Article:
In my previous life, I worked in sales for a software company. Our sales conferences were in some of the most beautiful places in the world. Knowing that we would be stuck in windowless conference rooms from sunup to sundown – we would always get to the location a few days ahead of time to enjoy the lay of the land. If we had been in Newark – no one would have cared, but being in Hawaii knowing that the perfect day was only a few steps away was torture. That must be how non-Apple shareholders have felt over the last 10+ years.
Apple has been an institutional stock favorite and has rewarded growth investors handsomely. Value investors are finally getting a crack as Apple’s valuation has been compressed due to Wall Street’s disbelief that a company of its size can continue growing earnings and revenue at such a clip. Practically all classes of investors have had an opportunity to enjoy the sunshine except fund managers restricted to investing only in dividend paying stocks. Now that shareholder unfriendly Steve Jobs has passed away – it is time for a dividend dammit!
CNBC’s Karen Finnerman makes her case at the 5:20 mark.
Finnerman begins her rant stating the Apple has been a horrific allocator of capital. She goes on and on about how Apple should have been buying back shares instead of stock piling cash. Maybe she is not aware that Microsoft and Cisco, to name a few, have been pissing away cash buying back stock for years with ZERO impact on their stock’s price. She is adamant that investors should take advantage of a window between October 26 and November 25 to propose that Apple’s Board of Directors addresses the company’s cash hoard by initiating a share buyback or dividend program. A windowless conference room in Maui can get your gander up.
Here is one of the best explanations I have seen on how Apple uses its cash stockpile (Quora).
Apple actually uses its cash hoard in a very interesting way to maintain a decisive advantage over its rivals:
When new component technologies (touchscreens, chips, LED displays) first come out, they are very expensive to produce, and building a factory that can produce them in mass quantities is even more expensive. Oftentimes, the upfront capital expenditure can be so huge and the margins are small enough (and shrink over time as the component is rapidly commoditized) that the companies who would build these factories cannot raise sufficient investment capital to cover the costs.
What Apple does is use its cash hoard to pay for the construction cost (or a significant fraction of it) of the factory in exchange for exclusive rights to the output production of the factory for a set period of time (maybe 6 – 36 months), and then for a discounted rate afterwards. This yields two advantages:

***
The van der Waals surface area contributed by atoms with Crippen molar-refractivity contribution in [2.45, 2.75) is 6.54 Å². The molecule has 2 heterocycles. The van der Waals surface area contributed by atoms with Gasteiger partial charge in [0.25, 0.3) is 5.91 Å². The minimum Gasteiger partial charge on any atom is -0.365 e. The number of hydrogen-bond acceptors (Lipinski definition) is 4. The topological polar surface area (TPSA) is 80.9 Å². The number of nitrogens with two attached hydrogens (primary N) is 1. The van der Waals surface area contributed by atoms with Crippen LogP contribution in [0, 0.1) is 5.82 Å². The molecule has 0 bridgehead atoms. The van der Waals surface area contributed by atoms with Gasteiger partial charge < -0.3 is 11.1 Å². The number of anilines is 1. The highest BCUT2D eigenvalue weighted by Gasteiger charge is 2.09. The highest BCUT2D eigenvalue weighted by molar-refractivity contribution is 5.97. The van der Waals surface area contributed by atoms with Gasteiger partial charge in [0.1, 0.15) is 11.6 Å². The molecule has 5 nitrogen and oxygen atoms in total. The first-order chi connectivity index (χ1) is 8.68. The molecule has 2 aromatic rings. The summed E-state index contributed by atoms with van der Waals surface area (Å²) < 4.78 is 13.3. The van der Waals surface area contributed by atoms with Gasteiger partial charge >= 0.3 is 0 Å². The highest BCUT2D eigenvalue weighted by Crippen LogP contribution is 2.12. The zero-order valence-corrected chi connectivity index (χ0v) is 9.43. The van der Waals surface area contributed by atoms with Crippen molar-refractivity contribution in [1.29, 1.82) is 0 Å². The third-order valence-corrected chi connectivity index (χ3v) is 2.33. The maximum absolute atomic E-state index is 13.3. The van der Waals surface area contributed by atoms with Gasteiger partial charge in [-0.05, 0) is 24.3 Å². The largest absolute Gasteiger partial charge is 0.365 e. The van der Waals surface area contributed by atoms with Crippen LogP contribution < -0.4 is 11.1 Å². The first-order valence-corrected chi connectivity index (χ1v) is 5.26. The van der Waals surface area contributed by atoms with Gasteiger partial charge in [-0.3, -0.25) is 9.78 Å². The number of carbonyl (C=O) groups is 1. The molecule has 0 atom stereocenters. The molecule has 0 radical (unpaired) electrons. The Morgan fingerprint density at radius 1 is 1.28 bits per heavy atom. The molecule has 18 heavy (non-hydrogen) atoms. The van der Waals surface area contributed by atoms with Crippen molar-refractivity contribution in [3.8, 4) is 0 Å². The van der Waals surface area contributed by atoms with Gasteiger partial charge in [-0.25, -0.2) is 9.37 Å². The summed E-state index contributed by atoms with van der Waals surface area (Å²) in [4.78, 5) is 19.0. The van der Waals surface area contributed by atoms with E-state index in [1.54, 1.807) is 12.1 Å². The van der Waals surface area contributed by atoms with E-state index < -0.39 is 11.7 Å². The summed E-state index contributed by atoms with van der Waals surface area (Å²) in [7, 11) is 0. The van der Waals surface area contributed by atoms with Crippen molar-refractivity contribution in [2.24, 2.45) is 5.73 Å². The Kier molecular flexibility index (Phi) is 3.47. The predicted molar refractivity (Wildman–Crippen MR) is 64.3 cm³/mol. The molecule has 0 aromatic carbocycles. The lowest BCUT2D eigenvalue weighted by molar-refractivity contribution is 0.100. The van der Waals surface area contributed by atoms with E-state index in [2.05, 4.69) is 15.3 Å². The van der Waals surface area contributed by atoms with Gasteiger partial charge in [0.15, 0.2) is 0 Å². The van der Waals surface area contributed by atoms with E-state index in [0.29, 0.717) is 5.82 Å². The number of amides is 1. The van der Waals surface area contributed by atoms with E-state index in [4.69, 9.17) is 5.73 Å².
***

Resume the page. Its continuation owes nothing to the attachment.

- Apple has access to new component technology months or years before its rivals. This allows it to release groundbreaking products that are actuallyimpossible to duplicate. Remember how for up to a year or so after the introduction of the iPhone, none of the would-be iPhone clones could even get a capacitive touchscreen to work as well as the iPhone’s? It wasn’t just the software – Apple simply has access to new components earlier, before anyone else in the world can gain access to it in mass quantities to make a consumer device. One extraordinary example of this is the aluminum machining technology used to make Apple’s laptops – this remains a trade secret that Apple continues to have exclusive access to and allows them to make laptops with (for now) unsurpassed strength and lightness.
- Eventually its competitors catch up in component production technology, but by then Apple has their arrangement in place whereby it can source those parts at a lower cost due to the discounted rate they have negotiated with the (now) most-experienced and skilled provider of those parts – who has probably also brought his production costs down too. This discount is also potentiallysubsidized by its competitors buying those same parts from that provider – the part is now commoditized so the factory is allowed to produce them for all buyers, but Apple gets special pricing.
Not very many companies have the capacity or the know-how to think at such a high strategic level, so they simply do the expected – use excess cash to buyback stock or pay a dividend. Unfortunately, Apple’s stock price is paying a price (compressed P/E) for not being ordinary. That being said, the stock is near its all-time high and other than the non Apple shareholders – not many are complaining. I expect that Finnerman’s proposal will get very little support at the annual shareholders meeting. After the meeting she and the other non shareholders can go back to their conference rooms – while the rest of us catch a few rays.
Disclosure: Long Apple.